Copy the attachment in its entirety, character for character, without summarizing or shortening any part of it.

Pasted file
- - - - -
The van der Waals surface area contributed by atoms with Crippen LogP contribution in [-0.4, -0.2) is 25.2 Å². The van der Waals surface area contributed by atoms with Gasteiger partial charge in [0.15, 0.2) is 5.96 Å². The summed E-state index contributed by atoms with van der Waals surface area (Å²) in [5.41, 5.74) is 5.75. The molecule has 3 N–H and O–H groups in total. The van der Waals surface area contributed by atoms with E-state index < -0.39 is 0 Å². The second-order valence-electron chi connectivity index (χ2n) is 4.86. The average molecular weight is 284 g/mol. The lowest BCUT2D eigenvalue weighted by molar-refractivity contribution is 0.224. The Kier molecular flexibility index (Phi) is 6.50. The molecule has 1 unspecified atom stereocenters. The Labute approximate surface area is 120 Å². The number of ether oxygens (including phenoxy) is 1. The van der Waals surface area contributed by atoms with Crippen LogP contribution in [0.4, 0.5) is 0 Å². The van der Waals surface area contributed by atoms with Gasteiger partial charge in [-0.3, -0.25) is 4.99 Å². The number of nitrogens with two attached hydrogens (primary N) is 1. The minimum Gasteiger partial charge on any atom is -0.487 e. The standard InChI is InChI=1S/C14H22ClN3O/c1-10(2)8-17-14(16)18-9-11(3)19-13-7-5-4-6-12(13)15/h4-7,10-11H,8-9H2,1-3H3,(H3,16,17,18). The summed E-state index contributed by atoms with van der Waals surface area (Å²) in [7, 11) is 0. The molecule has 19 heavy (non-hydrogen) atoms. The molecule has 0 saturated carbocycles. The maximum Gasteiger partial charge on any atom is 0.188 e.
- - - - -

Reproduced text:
The van der Waals surface area contributed by atoms with Crippen LogP contribution in [-0.4, -0.2) is 25.2 Å². The van der Waals surface area contributed by atoms with Gasteiger partial charge in [0.15, 0.2) is 5.96 Å². The summed E-state index contributed by atoms with van der Waals surface area (Å²) in [5.41, 5.74) is 5.75. The molecule has 3 N–H and O–H groups in total. The van der Waals surface area contributed by atoms with E-state index < -0.39 is 0 Å². The second-order valence-electron chi connectivity index (χ2n) is 4.86. The average molecular weight is 284 g/mol. The lowest BCUT2D eigenvalue weighted by molar-refractivity contribution is 0.224. The Kier molecular flexibility index (Phi) is 6.50. The molecule has 1 unspecified atom stereocenters. The Labute approximate surface area is 120 Å². The number of ether oxygens (including phenoxy) is 1. The van der Waals surface area contributed by atoms with Crippen LogP contribution in [0.4, 0.5) is 0 Å². The van der Waals surface area contributed by atoms with Gasteiger partial charge in [-0.3, -0.25) is 4.99 Å². The number of nitrogens with two attached hydrogens (primary N) is 1. The minimum Gasteiger partial charge on any atom is -0.487 e. The standard InChI is InChI=1S/C14H22ClN3O/c1-10(2)8-17-14(16)18-9-11(3)19-13-7-5-4-6-12(13)15/h4-7,10-11H,8-9H2,1-3H3,(H3,16,17,18). The summed E-state index contributed by atoms with van der Waals surface area (Å²) in [7, 11) is 0. The molecule has 19 heavy (non-hydrogen) atoms. The molecule has 0 saturated carbocycles. The maximum Gasteiger partial charge on any atom is 0.188 e.